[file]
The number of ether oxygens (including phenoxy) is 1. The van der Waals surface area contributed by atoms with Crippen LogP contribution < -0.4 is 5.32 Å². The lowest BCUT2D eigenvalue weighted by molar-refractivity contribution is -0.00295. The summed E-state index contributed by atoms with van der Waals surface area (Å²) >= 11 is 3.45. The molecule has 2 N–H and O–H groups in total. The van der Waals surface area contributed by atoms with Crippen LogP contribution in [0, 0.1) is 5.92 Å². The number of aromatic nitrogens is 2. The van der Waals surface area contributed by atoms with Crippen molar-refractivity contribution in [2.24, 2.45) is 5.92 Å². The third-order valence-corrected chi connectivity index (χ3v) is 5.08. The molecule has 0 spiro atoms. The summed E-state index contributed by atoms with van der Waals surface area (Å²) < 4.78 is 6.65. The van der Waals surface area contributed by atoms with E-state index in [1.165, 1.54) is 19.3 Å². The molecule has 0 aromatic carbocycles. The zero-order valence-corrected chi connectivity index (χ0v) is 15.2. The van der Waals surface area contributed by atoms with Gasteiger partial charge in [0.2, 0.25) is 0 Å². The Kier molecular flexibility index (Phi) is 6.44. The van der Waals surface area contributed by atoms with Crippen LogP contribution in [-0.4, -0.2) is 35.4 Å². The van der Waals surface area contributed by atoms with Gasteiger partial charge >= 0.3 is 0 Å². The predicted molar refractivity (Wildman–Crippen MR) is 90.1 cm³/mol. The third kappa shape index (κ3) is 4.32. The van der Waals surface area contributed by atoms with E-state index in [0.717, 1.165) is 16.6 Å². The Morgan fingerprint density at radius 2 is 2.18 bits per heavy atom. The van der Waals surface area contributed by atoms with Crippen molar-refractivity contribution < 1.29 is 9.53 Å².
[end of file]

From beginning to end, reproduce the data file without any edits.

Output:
The number of ether oxygens (including phenoxy) is 1. The van der Waals surface area contributed by atoms with Crippen LogP contribution < -0.4 is 5.32 Å². The lowest BCUT2D eigenvalue weighted by molar-refractivity contribution is -0.00295. The summed E-state index contributed by atoms with van der Waals surface area (Å²) >= 11 is 3.45. The molecule has 2 N–H and O–H groups in total. The van der Waals surface area contributed by atoms with Crippen LogP contribution in [0, 0.1) is 5.92 Å². The number of aromatic nitrogens is 2. The van der Waals surface area contributed by atoms with Crippen molar-refractivity contribution in [2.24, 2.45) is 5.92 Å². The third-order valence-corrected chi connectivity index (χ3v) is 5.08. The molecule has 0 spiro atoms. The summed E-state index contributed by atoms with van der Waals surface area (Å²) < 4.78 is 6.65. The van der Waals surface area contributed by atoms with E-state index in [1.165, 1.54) is 19.3 Å². The molecule has 0 aromatic carbocycles. The zero-order valence-corrected chi connectivity index (χ0v) is 15.2. The van der Waals surface area contributed by atoms with Gasteiger partial charge in [0.2, 0.25) is 0 Å². The Kier molecular flexibility index (Phi) is 6.44. The van der Waals surface area contributed by atoms with Crippen LogP contribution in [-0.4, -0.2) is 35.4 Å². The van der Waals surface area contributed by atoms with Gasteiger partial charge >= 0.3 is 0 Å². The predicted molar refractivity (Wildman–Crippen MR) is 90.1 cm³/mol. The third kappa shape index (κ3) is 4.32. The van der Waals surface area contributed by atoms with E-state index in [0.717, 1.165) is 16.6 Å². The Morgan fingerprint density at radius 2 is 2.18 bits per heavy atom. The van der Waals surface area contributed by atoms with Crippen molar-refractivity contribution < 1.29 is 9.53 Å².